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  • $\begingroup$ Also see Steven Weinberg's book "Lectures on quantum mechanics" for a short discussion of MWI and its problems. $\endgroup$ – Jasper Oct 7 '14 at 12:57
  • $\begingroup$ @Jaster, thank you. OK, Weinberg is anti-MWI. I am reading Wallace, but he is pro-MWI (though there are two interludes with objections.) I am also aware of the "objections" section in the Stanford encyclopedia, but I'd prefer a focused article against MWI. The arxiv article by Kent is from 1990. I'd prefer an up-to-date overview of the field by a strong advocate. Is Schlosshauer anti-MWI? That's what I'm looking for. $\endgroup$ – Joshua Fox Oct 7 '14 at 13:34
  • $\begingroup$ @Joshua Fox: Schlosshauer is a good author and physicist as he does not lean any way strongly, but he just looks at their merit. The article by Kent should be useful, though, for a critical viewpoint. This might also be useful: journals.aps.org/rmp/abstract/10.1103/RevModPhys.76.1267 $\endgroup$ – Jasper Oct 7 '14 at 13:39
  • $\begingroup$ @JoshuaFox: So what experiment have any of these people done that has found more than one universe? :-) $\endgroup$ – CuriousOne Oct 7 '14 at 13:56
  • $\begingroup$ None ;) But such discussions are more about consistency. The same can be said of the inside of a black hole, but we believe we can describe such a part of the universe by extrapolating from our well-established theories. The interpretation of MW is a matter of extreme extrapolation and you can disagree with the assumptions of the extrapolation. In the end, these kinds of discussions quite often do lead to interesting new insights. $\endgroup$ – Jasper Oct 7 '14 at 15:09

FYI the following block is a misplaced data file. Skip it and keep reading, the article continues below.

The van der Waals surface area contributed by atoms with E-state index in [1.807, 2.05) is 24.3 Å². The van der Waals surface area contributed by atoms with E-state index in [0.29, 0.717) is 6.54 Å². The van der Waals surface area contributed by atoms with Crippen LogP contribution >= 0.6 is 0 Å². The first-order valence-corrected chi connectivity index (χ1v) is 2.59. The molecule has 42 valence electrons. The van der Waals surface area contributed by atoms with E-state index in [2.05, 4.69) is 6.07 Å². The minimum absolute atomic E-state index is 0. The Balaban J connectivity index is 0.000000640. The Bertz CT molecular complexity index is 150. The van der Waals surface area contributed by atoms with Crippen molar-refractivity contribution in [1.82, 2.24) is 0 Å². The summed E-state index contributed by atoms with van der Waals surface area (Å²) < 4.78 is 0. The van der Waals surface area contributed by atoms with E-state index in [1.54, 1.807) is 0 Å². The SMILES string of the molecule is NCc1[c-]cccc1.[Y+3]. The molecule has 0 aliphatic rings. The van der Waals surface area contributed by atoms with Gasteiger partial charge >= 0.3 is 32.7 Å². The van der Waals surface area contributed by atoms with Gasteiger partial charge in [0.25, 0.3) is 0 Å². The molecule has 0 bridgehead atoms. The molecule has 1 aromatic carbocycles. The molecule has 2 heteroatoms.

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None of the interpretations are right or wrong, since they are interpretations of the same mathematical formalism which predict the same events. Interpretations are a philosophical adjunct that provides a "what is REALLY happening" view. If an interpretation is tested and shown to be wrong, then it is no longer an interpretation - just wrong physics. Similarly, I am not sure if any interpretation could ever be shown to be the correct one.

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  • $\begingroup$ OK, but this is a topic of serious debate in the academic community. Respected professors have argued both sides. So, could you refer me to a relevant article? $\endgroup$ – Joshua Fox Oct 7 '14 at 12:20
  • $\begingroup$ @JoshuaFox: but this is a topic of serious debate in the academic community That doesn't contradict anything Dirk Bruere said. Interpretations have to do with the philosophy of science. Philosophy is a topic of serious debate, but it doesn't make testable predictions. $\endgroup$ – Ben Crowell Oct 8 '14 at 22:49
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MWI has issues with how the effect of a measurement causes the world (universe) to split into potentially an infinite number of copies of itself, each slightly different. How fast does the influence "rip" (tear?) through the Universe? At the speed of light? No, it would have to be faster otherwise ERP experiments would not work. So, instantaneously? But in whose frame of reference? Also, there would be Universes where every toss of a coin yields a HEAD, but everyone believes in probability theory. MWI is a great devices for constructing Science Fiction stories, but not really viable IMHO. It confuses the sample space with reality.

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    $\begingroup$ It's not true that MWI requires FTL "splitting" to explain EPR correlations--it exploits a loophole in Bell's proof, namely his assumption of unique measurement results at each location. In contrast, the MWI assumes each experimenter measuring one member of an entangled pair splits locally into versions which see different results, the universe need not "decide" which versions of experimenter 1 get matched to which versions of experimenter 2 until there's been time for a signal moving at the speed of light or slower to pass between them. See arxiv.org/abs/quant-ph/9906007 for details. $\endgroup$ – Hypnosifl Oct 8 '14 at 17:37